There was no total unanimity, but the majority opinion was that terrorism was permissible in certain conditions. When a cruel oppressor—a tyrant—being an enemy of all mankind, in violation of the law of God and human justice, left his victims no other way out of intolerable oppression, commission of a terrorist act was ultima ratio, the last refuge of the oppressed, all other means having been exhausted.
But philosophers and theologians were aware even then that there was a grave danger of misusing the doctrine of justifiable tyrannicide, claiming ultima ratio when, in fact, there was no justifiable reason for killing (such as in the case of the murder of the good King Henri IV of France) or when there existed other ways to express protest and resistance.
In the meantime, small groups engaging in systematic terrorism over long periods had arisen, such as the secret sect of the Assassins, an offshoot of the Muslim Ismailis, which operated from the 8th into the 14th century from what is now Iraq and Iran, killing governors, prefects, caliphs, and a crusader king of Jerusalem. They pioneered suicide terrorism—their weapon was always the dagger, and since their victims were usually well guarded, the chances of escaping were virtually nil. Even the language they used has survived—a fighter was a fida’i, a term used to this day.
Terrorism continued to be active through the end of the Middle Ages into Modern Times, though on a somewhat reduced scale. This was the age of great wars such as the Thirty Years War (1618-1648) and the Napoleonic Wars (1799-1815). And in such periods, when a great many people were killed and wounded on the battlefields, no one would pay much attention if terrorist violence occurred here and there on a small scale.
The High Tide of Terrorism
The high tide of terrorism rose toward the end of the 19th century. Among the main active groups were the Irish rebels, the Russian Socialist Revolutionaries, and assorted anarchists all over Europe and North America. But secret societies were also actively engaging in terrorism outside Europe—in Egypt, for instance, as well as in India and China—aiming at national liberation. Some of these attacks had tragic consequences; others were more successful in the long, rather than the short, run.
The violence of the 19th century terrorists was notable—they killed a Russian tsar (Alexander II), as well as many ministers, archdukes, and generals; American presidents
(William McKinley in 1901 and, before him in 1881, James Garfield); King Umberto of Italy; an empress of the Austro-Hungarian monarchy; Sadi Carnot, president of France; Antonio Canovas, the Spanish prime minister—to mention only some of the most prominent victims. The First World War, of course, was triggered by the murder of Franz Ferdinand, the Austrian heir to the throne, in Sarajevo in 1914.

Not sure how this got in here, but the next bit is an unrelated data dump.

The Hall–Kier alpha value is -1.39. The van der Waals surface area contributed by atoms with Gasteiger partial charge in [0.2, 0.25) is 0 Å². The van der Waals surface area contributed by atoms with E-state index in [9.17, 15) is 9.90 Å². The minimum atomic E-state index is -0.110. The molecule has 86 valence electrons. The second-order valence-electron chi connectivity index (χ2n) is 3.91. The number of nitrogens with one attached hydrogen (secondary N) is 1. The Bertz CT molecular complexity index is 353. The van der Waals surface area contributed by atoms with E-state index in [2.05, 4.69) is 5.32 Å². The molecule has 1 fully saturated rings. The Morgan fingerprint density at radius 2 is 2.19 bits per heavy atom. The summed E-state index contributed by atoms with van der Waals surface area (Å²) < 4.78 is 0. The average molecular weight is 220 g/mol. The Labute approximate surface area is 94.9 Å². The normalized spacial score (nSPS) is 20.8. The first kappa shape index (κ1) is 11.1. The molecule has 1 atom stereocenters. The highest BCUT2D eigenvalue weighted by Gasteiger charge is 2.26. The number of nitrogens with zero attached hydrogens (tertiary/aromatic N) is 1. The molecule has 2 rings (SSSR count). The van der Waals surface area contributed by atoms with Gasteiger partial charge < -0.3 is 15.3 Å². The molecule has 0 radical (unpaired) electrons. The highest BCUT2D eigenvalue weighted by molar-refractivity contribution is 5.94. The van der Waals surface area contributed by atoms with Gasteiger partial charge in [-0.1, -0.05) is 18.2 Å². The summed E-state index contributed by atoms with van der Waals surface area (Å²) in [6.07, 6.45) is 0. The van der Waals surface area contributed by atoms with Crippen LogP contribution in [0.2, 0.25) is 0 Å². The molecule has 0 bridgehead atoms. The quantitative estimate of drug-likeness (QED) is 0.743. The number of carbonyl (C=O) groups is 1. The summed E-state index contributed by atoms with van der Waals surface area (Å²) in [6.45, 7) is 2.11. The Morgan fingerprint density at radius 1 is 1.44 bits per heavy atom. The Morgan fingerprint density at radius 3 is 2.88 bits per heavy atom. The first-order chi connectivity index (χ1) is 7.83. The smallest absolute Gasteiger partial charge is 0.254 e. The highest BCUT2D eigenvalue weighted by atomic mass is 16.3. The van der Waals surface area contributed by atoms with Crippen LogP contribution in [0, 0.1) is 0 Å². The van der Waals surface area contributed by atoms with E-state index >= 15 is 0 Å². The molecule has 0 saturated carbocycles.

Rereading the press of that period (and also novels by leading writers from Fyodor Dostoevsky to Henry James and Joseph Conrad), one could easily gain the impression that terrorism was the greatest danger facing mankind and that the end of civilized life was at hand. But as so often before and after, the terrorist danger passed, and, as the Russian Bolshevik revolutionary Leon Trotsky noted on one occasion, one minister was killed, but several others were only too eager to replace him.
Terrorism reappeared after World War I in various countries, such as Germany and the Balkan nations. Before coming to power, both Fascists and Communists believed in mass violence rather than individual terrorist acts—with some occasional exceptions, such as the assassination of the Italian Socialist leader Giacomo Matteoti.
There was little terrorism during World War II and during the two decades thereafter. This explains, perhaps, why the renewal of terrorist operations in the 1970s and, a fortiori, the appearance of Islamist terrorism were interpreted by many, oblivious of the long, earlier history of terrorism, as something wholly new and unprecedented. This was particularly striking with regard to suicide terrorism. As noted earlier, most terrorism up to the late 19th century had been suicide missions, simply because the only available weapons were daggers, short-range pistols, or highly unstable bombs likely to explode in the hands of the attackers. It is true, however, that contemporary terrorism differs in some essential respects from that perpetrated in the 19th century and earlier on.